Flow Communications

It was the turtle that did it. It looked so small and defenceless with its shell all covered in algae and goose barnacles, plus our years of work with Cape Town’s Two Oceans Aquarium have taught us that sea turtles are in trouble.

So, a small group of Flowstars have adopted Hatchling #70, and called it Flowtle.

Loggerhead turtle
Flowtle, a loggerhead hatchling adopted by a group of Flowstars. (Image: Two Oceans Aquarium)

This little loggerhead is a representative of an ancient turtle species that is now listed by the International Union for Conservation of Nature (IUCN) as endangered. This means Flowtle and friends face a high risk of extinction in the wild.

Every year, the Two Oceans Aquarium receives stranded turtle hatchlings that members of the public rescue on South Africa’s beaches.

Loggerheads and leatherbacks, two of the seven turtle species found worldwide, lay their eggs along the KwaZulu-Natal coastline between October and February. About two months later, hatchlings scrabble out of the sand and run the gauntlet of seabirds and crabs to get to the warm Indian Ocean and attempt to start what can be long, wandering lives.

Some of these tiny creatures are washed up on the shore, often weak and unable to get back into the sea. Flowtle was just one of 155 hatchlings rescued this year – four leatherbacks and 151 loggerheads. According to the IUCN, leatherback and loggerhead turtle populations have declined by 40% over just three generations.

Plastic in the ocean
Plastic pollution is a major challenge across oceans and seas worldwide. (Image: Naja Bertolt Jensen (Unsplash))

“This season’s hatchlings have shared with us the reality of the plastic pollution curse our marine wildlife is facing, as we see the effects of plastic first-hand in our turtle rehabilitation,“ says Martine Viljoen, the aquarium’s sea turtle aquarist.

The organisation has recorded more than 490 pieces of plastic collected from 80 hatchlings this year, either excreted or on post-mortem investigation, she says. Flowtle was among them.

“These hatchlings highlight the need for us to tackle our plastic pollution problem together, through making responsible choices on our use of single-use plastics on land that can help lead to an ocean of change, creating a less polluted environment for our marine life.”

On average, it costs the aquarium more than R6 000 to rehabilitate a single stranded hatchling, says Viljoen.

“We are super thankful for the support we have received through hatchling adoptions during 2022 thus far. Of the 70 hatchlings in our care, we have had an incredible 42 loggerhead hatchlings successfully adopted, with 28 still awaiting their own incredible humans to adopt them.”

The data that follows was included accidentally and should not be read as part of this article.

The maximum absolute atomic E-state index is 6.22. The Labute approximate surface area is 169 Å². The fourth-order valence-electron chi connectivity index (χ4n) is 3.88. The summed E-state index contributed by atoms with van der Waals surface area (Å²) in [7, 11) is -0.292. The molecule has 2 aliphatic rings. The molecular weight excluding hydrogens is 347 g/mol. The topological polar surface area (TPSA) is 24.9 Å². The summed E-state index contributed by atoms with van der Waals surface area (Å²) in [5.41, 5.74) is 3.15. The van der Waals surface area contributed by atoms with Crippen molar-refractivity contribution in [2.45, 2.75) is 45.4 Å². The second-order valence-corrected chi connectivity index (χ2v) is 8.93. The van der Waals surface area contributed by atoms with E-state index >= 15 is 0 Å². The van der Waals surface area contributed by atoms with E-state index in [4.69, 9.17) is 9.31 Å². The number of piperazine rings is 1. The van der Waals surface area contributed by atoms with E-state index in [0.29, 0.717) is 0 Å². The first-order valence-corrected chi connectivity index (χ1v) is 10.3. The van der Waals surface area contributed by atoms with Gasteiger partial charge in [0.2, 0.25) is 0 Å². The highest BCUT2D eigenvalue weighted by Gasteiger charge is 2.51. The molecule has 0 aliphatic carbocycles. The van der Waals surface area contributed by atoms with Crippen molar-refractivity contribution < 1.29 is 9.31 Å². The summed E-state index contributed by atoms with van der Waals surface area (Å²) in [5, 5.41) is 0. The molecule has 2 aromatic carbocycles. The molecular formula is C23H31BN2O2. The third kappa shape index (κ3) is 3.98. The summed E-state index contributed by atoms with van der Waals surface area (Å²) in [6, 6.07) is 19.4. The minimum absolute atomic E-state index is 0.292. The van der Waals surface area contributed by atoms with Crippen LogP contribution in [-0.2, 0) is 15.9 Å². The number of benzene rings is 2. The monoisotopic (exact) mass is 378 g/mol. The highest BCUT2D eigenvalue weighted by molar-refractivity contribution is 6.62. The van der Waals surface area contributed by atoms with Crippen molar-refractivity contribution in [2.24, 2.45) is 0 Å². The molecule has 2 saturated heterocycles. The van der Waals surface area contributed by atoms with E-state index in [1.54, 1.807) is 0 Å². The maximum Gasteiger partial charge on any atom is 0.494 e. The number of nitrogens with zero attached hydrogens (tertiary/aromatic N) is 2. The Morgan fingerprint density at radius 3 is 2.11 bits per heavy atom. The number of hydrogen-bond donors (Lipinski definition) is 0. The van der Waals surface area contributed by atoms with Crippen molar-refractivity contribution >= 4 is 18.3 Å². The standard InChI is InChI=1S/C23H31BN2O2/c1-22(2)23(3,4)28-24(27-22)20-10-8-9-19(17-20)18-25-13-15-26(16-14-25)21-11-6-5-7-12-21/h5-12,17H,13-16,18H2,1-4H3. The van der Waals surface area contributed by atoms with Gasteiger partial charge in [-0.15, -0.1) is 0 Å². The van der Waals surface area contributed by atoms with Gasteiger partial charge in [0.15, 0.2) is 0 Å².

When you adopt a hatchling, you get to give it a name, and receive a certificate confirming its adoption and personalised monthly updates until the day of its release back into the wild.

turtle hatchlings
Turtle hatchlings making their way to the ocean. (Image: Josué Soto (Unsplash))

Turtles have been around since the time of dinosaurs, but these days they face several challenges to their continued existence. They can die when they are caught up in the nets and lines that are used in commercial fishing; commercial fishing and coastal development disrupt their food supply and habitat; they can become very sick, or die, from ingesting or becoming entangled in plastic and other pollution; they are captured and traded, as pets or food; and climate change is affecting them in many ways, from changes in habitat and food supply to their sex ratios – warmer conditions mean more male turtles.

Flow has been working with the Two Oceans Aquarium for more than 10 years, and is currently refreshing the aquarium’s website, as it did in 2015. We have also created an online ticketing system for the attraction and conservation organisation.

We are also very proud of our involvement in launching the first Marine Protected Areas Day on 1 August 2021 and in the communications for this year’s MPA Day.

South Africa has 42 of these nature reserves of the ocean and sea shores, which research shows have an enormous positive impact on marine life, and also on the surrounding communities through the replenishment of fish stocks.

MPA Day Twiter
(Image: MPA Day)

The Two Oceans Aquarium recently released Donatello, a loggerhead that was rescued in 2020 and needed unusually long rehabilitative care, says Viljoen.

“Donny is a clear example to us that there aren’t always ‘average’ turtles and that each turtle requires its own individualised specialised care. Donny has been part of a collaborative release of three juvenile loggerhead turtles (Donny, Caddy and Pan) all rescued in 2019 and 2020, and all presenting with their own various health challenges.

“Recently, they were all cleared for release, fitted with satellite tags and released at three different sites along the South African coastline, so that their post-rehabilitation and release movements can be compared.” (Donny, Caddy and Pan can be followed here.)

To adopt your own hatchling, visit https://www.aquarium.co.za/blog/entry/adopt-a-turtle-hatchling.

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